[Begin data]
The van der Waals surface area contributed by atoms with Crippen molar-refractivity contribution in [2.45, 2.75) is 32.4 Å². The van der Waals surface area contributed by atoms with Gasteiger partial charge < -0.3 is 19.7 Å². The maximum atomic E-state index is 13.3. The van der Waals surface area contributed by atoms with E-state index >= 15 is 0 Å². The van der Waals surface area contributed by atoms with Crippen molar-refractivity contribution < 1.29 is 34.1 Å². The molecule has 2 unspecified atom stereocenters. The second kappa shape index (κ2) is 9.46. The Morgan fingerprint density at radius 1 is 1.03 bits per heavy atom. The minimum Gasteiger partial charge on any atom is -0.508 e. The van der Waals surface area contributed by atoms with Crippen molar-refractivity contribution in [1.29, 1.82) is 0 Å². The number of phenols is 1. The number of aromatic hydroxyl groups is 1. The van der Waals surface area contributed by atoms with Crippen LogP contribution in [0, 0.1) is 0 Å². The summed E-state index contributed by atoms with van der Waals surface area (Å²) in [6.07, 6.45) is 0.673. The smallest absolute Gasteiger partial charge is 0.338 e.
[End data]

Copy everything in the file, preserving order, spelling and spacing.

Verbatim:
The van der Waals surface area contributed by atoms with Crippen molar-refractivity contribution in [2.45, 2.75) is 32.4 Å². The van der Waals surface area contributed by atoms with Gasteiger partial charge < -0.3 is 19.7 Å². The maximum atomic E-state index is 13.3. The van der Waals surface area contributed by atoms with E-state index >= 15 is 0 Å². The van der Waals surface area contributed by atoms with Crippen molar-refractivity contribution < 1.29 is 34.1 Å². The molecule has 2 unspecified atom stereocenters. The second kappa shape index (κ2) is 9.46. The Morgan fingerprint density at radius 1 is 1.03 bits per heavy atom. The minimum Gasteiger partial charge on any atom is -0.508 e. The van der Waals surface area contributed by atoms with Crippen molar-refractivity contribution in [1.29, 1.82) is 0 Å². The number of phenols is 1. The number of aromatic hydroxyl groups is 1. The van der Waals surface area contributed by atoms with Crippen LogP contribution in [0, 0.1) is 0 Å². The summed E-state index contributed by atoms with van der Waals surface area (Å²) in [6.07, 6.45) is 0.673. The smallest absolute Gasteiger partial charge is 0.338 e.